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through a list as in the 1990 Act, what events should be included in the list, and how should it be altered? Secondly, can guaranteed access to key sporting events on terrestrial channels be secured without undue damage to the ability of rights holders to exploit their rights in the interests of their sports thereby seriously harming the sports themselves?

Thirdly, what might be the effect of any change on subscription broadcasters' ability to develop their industry in the interests of the public at large? This may be an important element in determining the success or failure of digital terrestrial television. Fourthly, how far is any approach compatible with the flexibility needed at a time when broadcasting technology is changing rapidly? Finally, and arguably most fundamentally of all, will any of the suggested changes actually work, thereby delivering the benefits their proponents contend for them? No one should underestimate the legal and administrative technicalities involved, which have to be got right to get it right. That, as my noble friend Lord Whitelaw said, is important. We need to find out more of what are the views of those actually involved and the exact nature, scale and characteristics of the issues and problems involved in order to assess fully and responsibly all the implications for change included in the amendments before the Committee.

I now turn to the amendment proposed by the noble Lords, Lord Howell, Lord Peyton, Lord Weatherill and Lord Donoughue. The amendment is close to one of the possibilities canvassed in our discussion paper and which we wish to see examined in more depth as part of the debate about these issues. In detail we believe the amendment flawed. That does not mean that the idea underlying it is not one which might provide the basis for change.

We fully understand and recognise the concern underlying the amendment. It seeks to give effect to one of the options to which I have already referred. But the issues are perhaps not as straightforward as they appear at first glance. The amendment raises a number of general questions which the debate has left unanswered. It is also not clear that it will work. I am not talking about technical drafting deficiencies--I fully understand the comments made--but about possible major shortcomings leaving loopholes. I cannot see any point in legislation which does not work as it is intended.

Perhaps it would help the Committee if I were to illustrate briefly some of the difficult issues to which the amendment gives rise. It raises major questions as to regulation and enforcement which in turn highlight some general problems. It is proposed that the Independent Television Commission should do all it can to restrict live exclusive broadcast of listed events by pay-per-view and subscription television and to ensure the live broadcast of listed events on television services for general reception. How is the commission to ensure that listed events are included in television services for general reception, not least when it has no regulatory role in respect of the BBC? It has no powers of direction in this field. Nor can it be right that it should have the power to stipulate that a particular channel shows a particular programme at a particular time.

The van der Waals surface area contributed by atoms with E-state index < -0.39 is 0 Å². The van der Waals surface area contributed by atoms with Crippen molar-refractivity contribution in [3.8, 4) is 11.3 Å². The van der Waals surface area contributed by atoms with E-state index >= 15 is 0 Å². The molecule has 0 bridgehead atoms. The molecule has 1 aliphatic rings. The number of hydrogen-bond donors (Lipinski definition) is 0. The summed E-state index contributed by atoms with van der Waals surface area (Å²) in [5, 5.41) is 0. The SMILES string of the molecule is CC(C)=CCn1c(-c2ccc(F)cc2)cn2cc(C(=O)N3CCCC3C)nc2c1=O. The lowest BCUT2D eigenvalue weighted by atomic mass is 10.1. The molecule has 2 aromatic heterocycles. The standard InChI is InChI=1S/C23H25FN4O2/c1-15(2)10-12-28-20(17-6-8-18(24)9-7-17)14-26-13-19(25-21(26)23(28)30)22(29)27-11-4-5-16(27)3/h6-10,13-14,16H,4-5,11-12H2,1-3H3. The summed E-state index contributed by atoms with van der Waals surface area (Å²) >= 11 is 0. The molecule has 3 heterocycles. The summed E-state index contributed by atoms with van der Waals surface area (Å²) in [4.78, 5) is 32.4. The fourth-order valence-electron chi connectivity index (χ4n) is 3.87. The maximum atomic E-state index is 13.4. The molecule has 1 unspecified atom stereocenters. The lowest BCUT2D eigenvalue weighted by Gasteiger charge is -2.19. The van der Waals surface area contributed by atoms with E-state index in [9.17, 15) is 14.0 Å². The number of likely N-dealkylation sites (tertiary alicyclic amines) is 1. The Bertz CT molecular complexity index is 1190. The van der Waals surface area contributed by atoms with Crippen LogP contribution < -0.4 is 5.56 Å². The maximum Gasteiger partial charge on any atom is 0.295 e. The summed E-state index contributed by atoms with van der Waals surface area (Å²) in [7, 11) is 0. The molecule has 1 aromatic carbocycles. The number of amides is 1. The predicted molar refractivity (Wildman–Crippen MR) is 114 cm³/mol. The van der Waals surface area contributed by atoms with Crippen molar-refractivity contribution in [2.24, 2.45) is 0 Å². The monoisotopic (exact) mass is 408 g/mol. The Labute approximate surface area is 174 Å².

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It is unclear how any restrictions of the kind proposed are to be made enforceable. Obviously, they cannot apply to sporting events where the rights belong to international bodies and which are negotiated with broadcasters collectively, such as the Olympics. More fundamentally, the controls as proposed could not prevent United Kingdom sports rights holders selling broadcasting rights to companies based abroad and providing entirely lawful satellite uplink services from outside the United Kingdom. That would appear seriously to undermine the value of the proposed restrictions. The amendment would also fundamentally and radically alter copyright legislation in a hitherto unanticipated manner.

As I hope I have made clear, the debate we are having is helpful for the Government, even though the amendment upon which it is hung is one we believe would be positively unhelpful to Parliament in achieving the outcome it wishes. We believe that that outcome can be best achieved by allowing the consultation process to go ahead as I have described. We believe that an amendment of the kind we are discussing can only box the Government in in their efforts to find the best and most satisfactory and workable solution to the difficulties that beset us.

Having heard what has been said this evening, we are now fully apprised of the sense of the Committee and we shall draw that into our deliberations. In the words of the noble Lord, Lord Callaghan, that is what the Committee should aim to achieve from this debate.